If long plane journeys aren’t your thing and you want to travel somewhere new while staying fairly local, the Channel Islands are a great choice. Closer to France than they are to the UK, the Channel Islands are blessed with beautiful beaches, stunning hotels, fascinating historical sites and plenty to keep you entertained. With the recent Guernsey Literary and Potato Peel Pie Society film generating much more interest in the islands, this destination is sure to grow in popularity over the next few years.
Jersey is the biggest of the islands and has a population of about 100,000 people. One of its main attractions is Durrell Zoo (named after the animal conservationist and writer Gerald Durrell), where you can see bigger animals (such as gorillas, orangutan, and bears) as well as smaller ones (meerkats, mongoose and lemurs). The Durrell Wildlife Hostel and Camp also provides a fantastic experience for those who want something a bit more unusual than a standard B&B.
If you like being in the center of the action, head for St. Helier – the capital. There are numerous cafes and restaurants to suit every taste. I recommend Bean Around the World for a top-notch café as well as the La Fregate café along the seafront which looks like an upside-down boat, and if you like Mexican food then don’t look any further than Air Mex, which is stylishly done up to look like an airplane interior.
On the topic of food and drink, here are a few top tips for things to try in Jersey:
- Jersey Royal potatoes
- Jersey milk (full fat!)
- Jersey ice-cream
- Local lobster and oysters
//Nos bonnes adresses // Nouvel article sur le blog! On vous partage nos meilleures adresses à Jersey 😋! On s'est vraiment régalés et avons même mangé face à des superbes vues ! Où manger à Jersey ? 😋 Suivez les guides 😁 Lien direct dans la bio 👆. Bonne soirée les gourmands! N'hésitez pas à partager vos bonnes adresses en commentaires sur le blog 😁. On y retournera c'est certain! #jersey #visitjersey #lebreakinsulaire #adresses @visitjerseyci @officialcondorferries
If your perfect holiday includes frequent trips to the beach, Jersey will do you proud. Pictures of beaches from the Channel Islands are often mistaken for beaches in the Caribbean, and while the waters may not be so warm as in exotic locations, you can be guaranteed that the beaches are pleasant to visit – they frequently win awards for cleanliness, and even in the height of summer you can find plenty of space to lay down a towel. Water sporting experiences are available around the island, and for a top recommendation of which beaches to head to, try St. Ouen’s Bay and St. Brelade’s Bay.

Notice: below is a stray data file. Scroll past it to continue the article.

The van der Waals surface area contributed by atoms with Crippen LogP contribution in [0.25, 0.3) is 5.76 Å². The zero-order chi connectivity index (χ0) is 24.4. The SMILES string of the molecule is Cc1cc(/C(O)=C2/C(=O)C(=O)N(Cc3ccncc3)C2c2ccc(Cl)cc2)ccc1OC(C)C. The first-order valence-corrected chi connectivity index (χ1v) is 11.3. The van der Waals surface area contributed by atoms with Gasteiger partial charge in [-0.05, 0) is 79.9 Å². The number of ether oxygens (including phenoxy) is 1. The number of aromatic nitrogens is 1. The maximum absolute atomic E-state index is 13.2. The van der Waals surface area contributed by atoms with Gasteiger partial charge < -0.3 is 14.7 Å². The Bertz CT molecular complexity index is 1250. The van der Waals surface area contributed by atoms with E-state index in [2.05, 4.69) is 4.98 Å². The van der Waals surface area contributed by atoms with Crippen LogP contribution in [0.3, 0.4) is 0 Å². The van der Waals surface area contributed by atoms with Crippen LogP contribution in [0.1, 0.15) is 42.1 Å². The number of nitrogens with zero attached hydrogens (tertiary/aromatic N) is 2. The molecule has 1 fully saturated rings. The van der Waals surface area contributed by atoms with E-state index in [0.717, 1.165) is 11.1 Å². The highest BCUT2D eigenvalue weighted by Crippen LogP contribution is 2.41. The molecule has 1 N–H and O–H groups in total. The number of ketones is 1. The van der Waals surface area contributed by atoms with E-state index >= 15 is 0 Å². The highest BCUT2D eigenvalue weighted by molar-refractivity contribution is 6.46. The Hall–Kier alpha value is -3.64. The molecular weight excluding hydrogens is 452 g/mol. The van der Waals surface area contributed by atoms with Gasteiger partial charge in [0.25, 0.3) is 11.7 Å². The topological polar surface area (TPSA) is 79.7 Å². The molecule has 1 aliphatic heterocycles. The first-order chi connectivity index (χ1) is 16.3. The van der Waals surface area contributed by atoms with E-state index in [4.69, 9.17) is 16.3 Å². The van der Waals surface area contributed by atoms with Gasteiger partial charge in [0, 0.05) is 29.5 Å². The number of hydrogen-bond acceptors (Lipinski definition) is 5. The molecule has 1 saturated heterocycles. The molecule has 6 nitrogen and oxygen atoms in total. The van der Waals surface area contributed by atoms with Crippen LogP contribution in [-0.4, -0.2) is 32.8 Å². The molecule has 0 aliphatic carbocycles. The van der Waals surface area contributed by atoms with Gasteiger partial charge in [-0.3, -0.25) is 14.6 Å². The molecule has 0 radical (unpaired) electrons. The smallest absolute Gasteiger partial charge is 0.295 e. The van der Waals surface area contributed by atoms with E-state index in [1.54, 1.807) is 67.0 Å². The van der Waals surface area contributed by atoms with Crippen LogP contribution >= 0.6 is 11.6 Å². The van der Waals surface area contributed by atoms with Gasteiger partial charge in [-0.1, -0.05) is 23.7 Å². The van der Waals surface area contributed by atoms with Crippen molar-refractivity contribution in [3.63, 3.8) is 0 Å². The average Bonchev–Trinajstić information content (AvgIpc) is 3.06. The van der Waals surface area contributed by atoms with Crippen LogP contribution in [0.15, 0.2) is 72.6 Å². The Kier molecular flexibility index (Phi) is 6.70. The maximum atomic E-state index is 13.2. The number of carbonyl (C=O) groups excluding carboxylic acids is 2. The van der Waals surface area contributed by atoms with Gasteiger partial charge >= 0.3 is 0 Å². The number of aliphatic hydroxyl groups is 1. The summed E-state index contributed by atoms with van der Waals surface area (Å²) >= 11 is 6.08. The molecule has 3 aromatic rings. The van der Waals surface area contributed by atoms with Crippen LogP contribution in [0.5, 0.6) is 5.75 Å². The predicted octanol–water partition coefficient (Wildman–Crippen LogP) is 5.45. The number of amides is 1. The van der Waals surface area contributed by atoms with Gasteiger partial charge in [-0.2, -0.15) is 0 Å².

Travel to Jersey is easiest out of all the islands, with frequent flights to the island from all over the UK and plenty of flights daily out of London. You can also go by boat, which takes a few hours from the UK. Boat prices are generally the cheaper option, and you can get good deals either as a foot passenger or with a car. For AirB&B properties, the average cost is about £50-£60 per night in the summer, and hotels come in at around £80-£100 per night.
Guernsey has a population of 63,000 people, many of whom will have watched the recent Potato Peel Pie film (with mixed reactions!) Like Jersey, visiting the beach is a great reason to check out this island, which is generously endowed with natural beauty. Top beaches for you to visit include:
- Saint’s Bay
If clifftop walks are more your thing, you couldn’t pick a better spot than Icart Point. Aside from the natural beauty of the island, there are plenty of things to see and do if you’d like to find out more regarding the history of the island. Castle Cornet is a great place to spend a few hours learning about recent history and seeing all the artifacts in the museums. Nearby is the recently restored Guernsey Aquarium, the La Vallette bathing pools, and one of many museums dedicated to the occupation of Guernsey in World War 2. Popular with French tourists, Hauteville House was the home of eccentric writer Victor Hugo, and his choice of interior design is not to be missed!